While it’s been a strange year, robotics has been quietly happening the background for many of the schools in Carver County, not the least of which is Central’s Nu-matic Ninjas. So far, the team of students has been working hard to compete and it shows. With their game and skill challenges being accepted at the state level, the students are now preparing to submit more videos for the challenges while making improvements on their previous submissions.
Normally, FIRST Robotics has a large competition wherein students gather and compete directly while also collaborating with other teams. Unfortunately, with how many teams exist and how large they are, there was no way normal competitions could happen, so FIRST came up with a solution: remote competition.
“We couldn’t predict what would happen this year,” said Lynn Panning, coach for the robotics team. “It’s so awesome that they’ve gone to state this year.”
There were three types of challenges to participate this year: game, skill, and innovation. Teams chose which to participate in and how many. Each category was judged separately, making it more fair if teams couldn’t do all three challenges. For the Ninjas, they chose the first two.
For their game, “Oceanic Plunge”, the Ninjas created a scenario wherein the robot is trying to power an underwater base. To do so, it must charge batteries and place them into the filtering unit. The robot can also remove the filter rings to replace them with fresh ones. In the final 30 seconds, the robot would then work with all others on the field to restart the system, having to climb to do so.
“It was kind of like some of the games we’ve played before,” said Jonah Coffel, senior. “We also had to come with technology that would be used in the ocean.”
As for the skills, that was more simple. FIRST gave criteria for testing the robot in various ways, both autonomously and manually. Students would then submit videos by the deadline of the robot doing whichever challenges they chose and would be graded on the performance.
The big benefit of this year was using the same robot as last year, meaning there wasn’t much for coding and building to do aside from a few tweaks to meet the challenges. And while they didn’t have to build a new robot, the students did get the chance to do a few new things. For one, to make Oceanic Plunge more real, they animated in CAD, a 3D animation program.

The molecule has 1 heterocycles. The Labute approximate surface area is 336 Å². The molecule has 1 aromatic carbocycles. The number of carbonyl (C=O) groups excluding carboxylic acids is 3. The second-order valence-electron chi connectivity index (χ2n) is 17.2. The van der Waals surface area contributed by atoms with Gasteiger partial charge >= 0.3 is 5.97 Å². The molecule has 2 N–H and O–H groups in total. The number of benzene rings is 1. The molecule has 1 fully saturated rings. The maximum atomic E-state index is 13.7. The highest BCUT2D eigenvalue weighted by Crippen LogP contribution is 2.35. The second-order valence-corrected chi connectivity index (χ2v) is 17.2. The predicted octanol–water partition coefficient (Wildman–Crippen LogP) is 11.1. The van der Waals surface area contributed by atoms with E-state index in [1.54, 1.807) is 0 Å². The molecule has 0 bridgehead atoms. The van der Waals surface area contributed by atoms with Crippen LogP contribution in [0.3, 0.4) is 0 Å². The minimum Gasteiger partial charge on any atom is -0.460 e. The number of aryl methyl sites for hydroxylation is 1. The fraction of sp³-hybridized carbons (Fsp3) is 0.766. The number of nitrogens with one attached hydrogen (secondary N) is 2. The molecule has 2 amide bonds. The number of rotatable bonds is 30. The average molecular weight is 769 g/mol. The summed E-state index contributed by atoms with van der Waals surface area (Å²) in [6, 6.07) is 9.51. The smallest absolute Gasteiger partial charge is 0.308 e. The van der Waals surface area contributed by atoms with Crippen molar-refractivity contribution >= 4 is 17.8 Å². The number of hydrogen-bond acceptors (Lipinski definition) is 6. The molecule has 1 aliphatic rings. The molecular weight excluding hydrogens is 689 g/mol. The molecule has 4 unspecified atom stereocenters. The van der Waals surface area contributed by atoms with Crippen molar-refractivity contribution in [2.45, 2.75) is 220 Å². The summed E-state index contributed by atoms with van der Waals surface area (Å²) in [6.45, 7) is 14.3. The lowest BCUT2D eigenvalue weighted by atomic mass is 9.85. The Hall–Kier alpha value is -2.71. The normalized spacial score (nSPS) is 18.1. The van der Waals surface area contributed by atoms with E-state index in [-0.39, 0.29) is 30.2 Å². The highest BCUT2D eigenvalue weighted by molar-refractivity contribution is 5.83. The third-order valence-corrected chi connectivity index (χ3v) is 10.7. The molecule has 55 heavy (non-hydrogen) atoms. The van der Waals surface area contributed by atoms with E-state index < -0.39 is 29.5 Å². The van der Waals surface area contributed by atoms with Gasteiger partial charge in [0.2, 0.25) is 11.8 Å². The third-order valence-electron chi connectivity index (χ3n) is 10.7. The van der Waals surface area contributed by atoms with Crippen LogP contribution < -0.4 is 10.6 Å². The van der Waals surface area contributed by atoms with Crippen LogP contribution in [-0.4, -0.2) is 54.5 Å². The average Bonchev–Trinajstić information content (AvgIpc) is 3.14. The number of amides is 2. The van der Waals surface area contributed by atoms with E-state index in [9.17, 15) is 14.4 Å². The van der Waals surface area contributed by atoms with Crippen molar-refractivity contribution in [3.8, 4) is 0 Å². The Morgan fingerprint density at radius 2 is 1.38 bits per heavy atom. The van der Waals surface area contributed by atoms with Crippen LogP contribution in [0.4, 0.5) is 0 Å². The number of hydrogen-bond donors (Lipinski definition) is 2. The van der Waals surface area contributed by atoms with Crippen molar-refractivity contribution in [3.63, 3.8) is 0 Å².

The season did have some unique problems though. The hybrid schedule threw an immediate wrench in things with only part of the team being on campus any given day. Because of this, the first half of the season was partially done through Zoom.
“Sometimes it’s hard to get ideas across on the internet,” said Holly Feist, freshman.
For students new to the team, while an odd introduction, they agree that it was still a good year.
“I joined because it seemed really cool and fun to do,” said Trey Gratz, freshman.
“I’m planning to join the build team next year since we didn’t have much to do this time,” said Nathan Panning, freshman.
For other students, it was a bittersweet year. The seniors, having been a part of the Ninjas since before coming to high school for many of them, it was still a good year, all things considered.
“Nothing really changed much, but it did get easier over time,” said Coffel. “I’ll come back and visit next year.”
“I’m gonna miss programming and spending time with everyone,” said Cole Becker, senior.
With state competitions coming, the Ninjas still have some work to do. They’ll be doing some fine tuning for the time being, as well as trying out new skills challenges, including one that has the robots “travel” on a map of Minnesota and collecting balls to throw. And now that they’re able to meet in person everyday, things are more collaborative than before.
If you’d like the chance to look at what the team has been up to, visit https://numaticninjas.wixsite.com/centralrobotics5626 to learn about the team. They also have a Twitter, Facebook, and YouTube showing off all their accomplishments over the last few years as well as their videos from this year.